Because in hindsight, I think that to people of the region, the United States does come across as something between ignorant and completely insane. It's been a decade and a half since the destruction of the World Trade Center towers, and far from standing up stable (let alone Western-style democratic) governments in Iraq and Afghanistan, we've managed to leave both nations in shambles, even as we spend trillions of dollars that many people concede could have been better spent - even if the reality is that we likely simply wouldn't have spent the money at all.
"Fake news" as the term is commonly bandied about today, operates on a very simple model - it tells an audience that their subjective perception of the world around them is accurate - and it uses that to sell them on the "facts" that it presents, rather than presenting genuine facts, and allowing perceptions of the world to flow from that. It's convincing because that's often how we judge the world. And for all that we tend to label that "closed mindedness," it makes sense. Otherwise, we would have to independently judge the veracity of every statement someone told us. Sure, Seattle winters are rarely as cold and snowy at other areas of the country that are as far North, but were you tell someone that it would be 80 degrees on Christmas day, most people who'd lived here any length of time would suspect a falsehood. By the same token a confident prediction that it would be dreary, gray, drizzly and 45 degrees would likely be taken at face value. The assumption would be that you picked it up from the Weather Service, or a meteorologist, because it makes perfect sense. Likewise, tell Seattle's famously (or infamously) liberal population that the disruption of a Bernie Sanders rally in the city had been perpetrated by Republican plants or the Hillary Clinton campaign, and you'd have some takers.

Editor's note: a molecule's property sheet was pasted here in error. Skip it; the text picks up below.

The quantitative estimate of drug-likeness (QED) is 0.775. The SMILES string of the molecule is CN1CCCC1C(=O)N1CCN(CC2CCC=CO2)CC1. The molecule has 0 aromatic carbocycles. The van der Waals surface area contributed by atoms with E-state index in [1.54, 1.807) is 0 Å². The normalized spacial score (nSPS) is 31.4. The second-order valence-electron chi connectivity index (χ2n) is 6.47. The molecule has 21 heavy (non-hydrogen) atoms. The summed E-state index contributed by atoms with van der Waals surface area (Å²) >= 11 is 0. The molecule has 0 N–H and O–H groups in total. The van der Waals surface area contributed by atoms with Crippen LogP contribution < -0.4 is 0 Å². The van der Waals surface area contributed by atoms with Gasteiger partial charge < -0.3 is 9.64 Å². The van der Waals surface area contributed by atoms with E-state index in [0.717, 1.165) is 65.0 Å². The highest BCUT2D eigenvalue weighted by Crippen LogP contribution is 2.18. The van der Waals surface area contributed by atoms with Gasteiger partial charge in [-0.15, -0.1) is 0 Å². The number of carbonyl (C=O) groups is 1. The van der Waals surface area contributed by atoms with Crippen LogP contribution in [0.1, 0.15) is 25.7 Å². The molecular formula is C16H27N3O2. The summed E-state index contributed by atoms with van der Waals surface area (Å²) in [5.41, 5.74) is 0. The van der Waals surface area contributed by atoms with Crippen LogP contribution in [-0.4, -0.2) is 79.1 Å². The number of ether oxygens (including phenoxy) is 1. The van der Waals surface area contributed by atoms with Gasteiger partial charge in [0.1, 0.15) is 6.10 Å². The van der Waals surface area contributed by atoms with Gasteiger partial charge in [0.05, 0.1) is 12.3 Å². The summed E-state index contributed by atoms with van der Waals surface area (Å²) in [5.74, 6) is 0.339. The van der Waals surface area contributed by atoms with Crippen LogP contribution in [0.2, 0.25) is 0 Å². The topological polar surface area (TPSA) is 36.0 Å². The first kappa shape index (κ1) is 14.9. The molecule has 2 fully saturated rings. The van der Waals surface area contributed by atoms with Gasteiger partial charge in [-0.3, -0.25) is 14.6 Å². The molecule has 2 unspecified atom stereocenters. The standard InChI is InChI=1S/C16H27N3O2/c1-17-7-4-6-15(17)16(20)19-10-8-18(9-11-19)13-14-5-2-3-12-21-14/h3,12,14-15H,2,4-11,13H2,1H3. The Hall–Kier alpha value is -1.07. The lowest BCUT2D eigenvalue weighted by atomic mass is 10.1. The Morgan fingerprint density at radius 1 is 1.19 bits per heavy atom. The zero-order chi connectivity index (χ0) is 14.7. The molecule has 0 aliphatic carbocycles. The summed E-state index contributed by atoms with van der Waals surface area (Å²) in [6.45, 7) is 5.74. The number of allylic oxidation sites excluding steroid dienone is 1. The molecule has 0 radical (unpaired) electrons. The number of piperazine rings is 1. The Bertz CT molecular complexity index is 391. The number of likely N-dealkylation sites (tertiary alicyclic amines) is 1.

We're not immune to being deceived by people who tell us things that we want to be true, because they prove our perceptiveness and sensitivity, either as individuals, as political factions or as a nation. And the idea of weapons of mass destruction backed up what some of us wanted to believe - namely that the ideology that lead to the attacks on the World Trade Center and the Pentagon was widespread enough that nation-states were conspiring against us. Not because it made geopolitical or geoeconomic sense for them, but because we were Doing It Right, and that was unacceptable to them. To buy into the idea that "they hate our freedoms" one has to buy into the idea that our freedoms are both enviable and, to some, unobtainable. The idea that the Hussein administration wanted to use nuclear, biological or chemical weapons against us for refusing to surrender our exceptional qualities bolstered what people wanted to think they knew - that "here" was better than "there."
And when the weapons of mass destruction turned out not to be there, we didn't reexamine our assumptions, because in the end, we didn't have to. We simply decided that a war-mongering government snookered us all, and that was the end of it. People outside of the United States may have considered our culpability as a society, but we, generally speaking, did not.
The tweet at the top of this post judges us in the way we judge others, and I think that it realizes that it won't do any good in the end. Still, I appreciate the gesture. It never hurts to have someone hold up a mirror for you from time to time.